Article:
Symphony No. 7, “Leningrad”


1906 – 1975

Chostakovich’s symphonic work was at its apex during a tragic time in European history. Between Hitler’s rise to power in 1933 and the end of World War II in 1945, the Russian composer wrote no less than six symphonies despite particularly difficult circumstances.  Not only did the composer contend with the external pressures of advances from the German army, but he was also grappling with government censorship within the Soviet Union. In many ways, Symphony No. 7 was at once a refuge from the suffering of war and dictatorship, and an act of resistance.   “While composing this symphony, I thought about our people’s nobility, heroism, marvellous humanist ideas, human values, our splendid nature, humankind, beauty … I dedicate my Seventh Symphony to our struggle against fascism, to our coming victory over the enemy, to my native city, Leningrad.”   - Dmitri Chostakovich    The world premiere was held in Kuybyshev in March 1942, performed by the Bolshoi Theatre Orchestra, a few months after Shostakovich, his family and thousands of other citizens had to evacuate Leningrad because the city was under siege by Nazi forces. Performances followed in many other cities, with the most notable on August 9, in Leningrad.   The city was still under siege and surviving members of the Leningrad Radio Orchestra were starving, as was the audience. They had lost many colleagues since the beginning of the siege—they set up empty chairs in the orchestra in their honour—and had to recruit extras among Russian soldiers. For them, and the city, the concert was of utmost importance.  Shostakovich’s music became a psychological weapon. Not only did it boost the morale of Soviet troops and citizens of Leningrad, but it also undermined that of the German soldiers. The concert was broadcast from speakers pointing in the direction of enemy forces, making it one of the most significant artistic performances of World War II.   The Leningrad Symphony soon toured the world. Microfilms were sent to the West via truck and boat. After its London premiere, a number of American orchestras vied for the privilege of holding the US premiere. In the end, it took place in New York City on June 19, 1942. The next day, Shostakovich was on the front page of the famous magazine Time.  War and peace in music  The Leningrad Symphony starts with an energetic and rigorous theme—a march akin to a foreign invasion. Little by little, the music takes a somber turn and begins to sound like a funeral march.  The second movement is a sweet lyrical interlude and a break from the drama. The war-like ambiance gradually returns in the third movement, but in the words of musicologist André Lishké, the invading forces are now facing the people in battle.  The triumphant last movement is a call to victory and open defiance of the enemy, even though the central section maintains its sombre quality.   “The majority of my symphonies are tombstones. Too many of our people died and were buried in places unknown to anyone, not even their relatives. It happened to many of my friends. Where do you put the tombstones for Meyerhold or Tukhachevsky? Only music can do that for them.”  - Dmitri Chostakovich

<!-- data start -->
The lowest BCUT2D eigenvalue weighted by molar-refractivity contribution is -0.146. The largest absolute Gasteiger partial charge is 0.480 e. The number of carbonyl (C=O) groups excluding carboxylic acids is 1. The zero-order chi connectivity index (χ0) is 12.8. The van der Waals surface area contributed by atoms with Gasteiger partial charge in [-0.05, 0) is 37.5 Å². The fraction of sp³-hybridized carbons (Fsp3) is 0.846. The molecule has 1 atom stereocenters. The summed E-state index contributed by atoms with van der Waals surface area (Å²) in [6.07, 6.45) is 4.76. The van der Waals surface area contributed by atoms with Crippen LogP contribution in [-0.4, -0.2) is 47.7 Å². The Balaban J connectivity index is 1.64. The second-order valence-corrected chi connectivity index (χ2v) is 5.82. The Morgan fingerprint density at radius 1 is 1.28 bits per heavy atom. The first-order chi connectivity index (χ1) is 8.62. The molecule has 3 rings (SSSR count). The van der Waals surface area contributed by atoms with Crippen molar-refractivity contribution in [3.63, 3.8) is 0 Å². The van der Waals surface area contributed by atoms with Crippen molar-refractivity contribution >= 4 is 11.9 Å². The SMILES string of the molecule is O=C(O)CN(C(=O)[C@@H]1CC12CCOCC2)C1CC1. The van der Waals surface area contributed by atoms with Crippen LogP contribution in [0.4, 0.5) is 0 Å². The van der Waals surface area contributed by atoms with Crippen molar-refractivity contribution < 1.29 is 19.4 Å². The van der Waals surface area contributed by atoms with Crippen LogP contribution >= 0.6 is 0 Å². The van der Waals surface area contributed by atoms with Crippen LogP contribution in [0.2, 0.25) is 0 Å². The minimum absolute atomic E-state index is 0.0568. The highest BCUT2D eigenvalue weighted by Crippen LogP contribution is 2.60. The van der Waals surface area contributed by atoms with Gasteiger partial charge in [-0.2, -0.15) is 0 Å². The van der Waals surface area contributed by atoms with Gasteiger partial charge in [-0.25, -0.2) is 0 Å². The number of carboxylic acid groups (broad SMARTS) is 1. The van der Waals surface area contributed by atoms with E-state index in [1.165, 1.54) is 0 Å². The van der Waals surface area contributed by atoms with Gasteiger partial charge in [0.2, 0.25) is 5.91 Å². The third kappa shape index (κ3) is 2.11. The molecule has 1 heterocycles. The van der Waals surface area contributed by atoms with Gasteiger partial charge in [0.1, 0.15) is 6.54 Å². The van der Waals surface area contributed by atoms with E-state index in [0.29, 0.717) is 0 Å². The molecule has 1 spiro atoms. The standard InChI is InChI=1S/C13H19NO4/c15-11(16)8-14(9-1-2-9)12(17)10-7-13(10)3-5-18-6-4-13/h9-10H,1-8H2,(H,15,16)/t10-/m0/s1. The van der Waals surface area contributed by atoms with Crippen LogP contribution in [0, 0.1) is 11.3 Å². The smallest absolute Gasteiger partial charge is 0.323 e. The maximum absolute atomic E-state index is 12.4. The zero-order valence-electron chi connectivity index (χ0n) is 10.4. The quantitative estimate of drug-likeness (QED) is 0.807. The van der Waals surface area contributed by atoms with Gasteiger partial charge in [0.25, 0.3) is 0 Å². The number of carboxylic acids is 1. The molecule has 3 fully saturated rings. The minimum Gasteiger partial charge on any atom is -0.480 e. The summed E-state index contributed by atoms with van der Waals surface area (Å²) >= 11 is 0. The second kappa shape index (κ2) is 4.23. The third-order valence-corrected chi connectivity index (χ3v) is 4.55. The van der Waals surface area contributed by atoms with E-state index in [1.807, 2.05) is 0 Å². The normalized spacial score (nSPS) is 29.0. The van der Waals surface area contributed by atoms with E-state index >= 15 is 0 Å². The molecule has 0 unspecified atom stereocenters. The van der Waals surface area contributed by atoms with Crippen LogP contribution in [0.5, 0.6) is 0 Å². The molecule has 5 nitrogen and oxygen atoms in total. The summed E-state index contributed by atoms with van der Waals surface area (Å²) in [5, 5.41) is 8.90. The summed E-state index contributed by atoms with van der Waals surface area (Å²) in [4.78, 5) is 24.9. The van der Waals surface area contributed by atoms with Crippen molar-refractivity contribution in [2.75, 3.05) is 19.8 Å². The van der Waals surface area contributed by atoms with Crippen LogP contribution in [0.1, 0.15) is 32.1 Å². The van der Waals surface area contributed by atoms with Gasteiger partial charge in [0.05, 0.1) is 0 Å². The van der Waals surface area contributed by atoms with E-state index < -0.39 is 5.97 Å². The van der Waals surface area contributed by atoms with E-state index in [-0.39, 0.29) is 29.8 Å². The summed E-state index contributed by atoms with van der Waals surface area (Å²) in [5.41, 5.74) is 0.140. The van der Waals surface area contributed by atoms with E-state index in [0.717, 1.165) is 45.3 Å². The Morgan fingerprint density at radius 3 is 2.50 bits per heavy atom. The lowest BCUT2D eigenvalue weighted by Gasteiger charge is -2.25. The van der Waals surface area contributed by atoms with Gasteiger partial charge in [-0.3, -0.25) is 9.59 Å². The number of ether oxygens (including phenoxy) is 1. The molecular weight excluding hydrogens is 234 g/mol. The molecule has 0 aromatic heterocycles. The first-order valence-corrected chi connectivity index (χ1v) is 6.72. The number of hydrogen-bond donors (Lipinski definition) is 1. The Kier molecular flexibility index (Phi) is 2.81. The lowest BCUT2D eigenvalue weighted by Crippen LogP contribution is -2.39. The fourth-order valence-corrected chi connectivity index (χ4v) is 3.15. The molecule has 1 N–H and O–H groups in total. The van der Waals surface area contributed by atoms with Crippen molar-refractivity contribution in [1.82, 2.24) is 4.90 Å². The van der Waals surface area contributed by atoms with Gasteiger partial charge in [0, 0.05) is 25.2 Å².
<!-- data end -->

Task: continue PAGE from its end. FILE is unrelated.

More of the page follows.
©Justin Bernard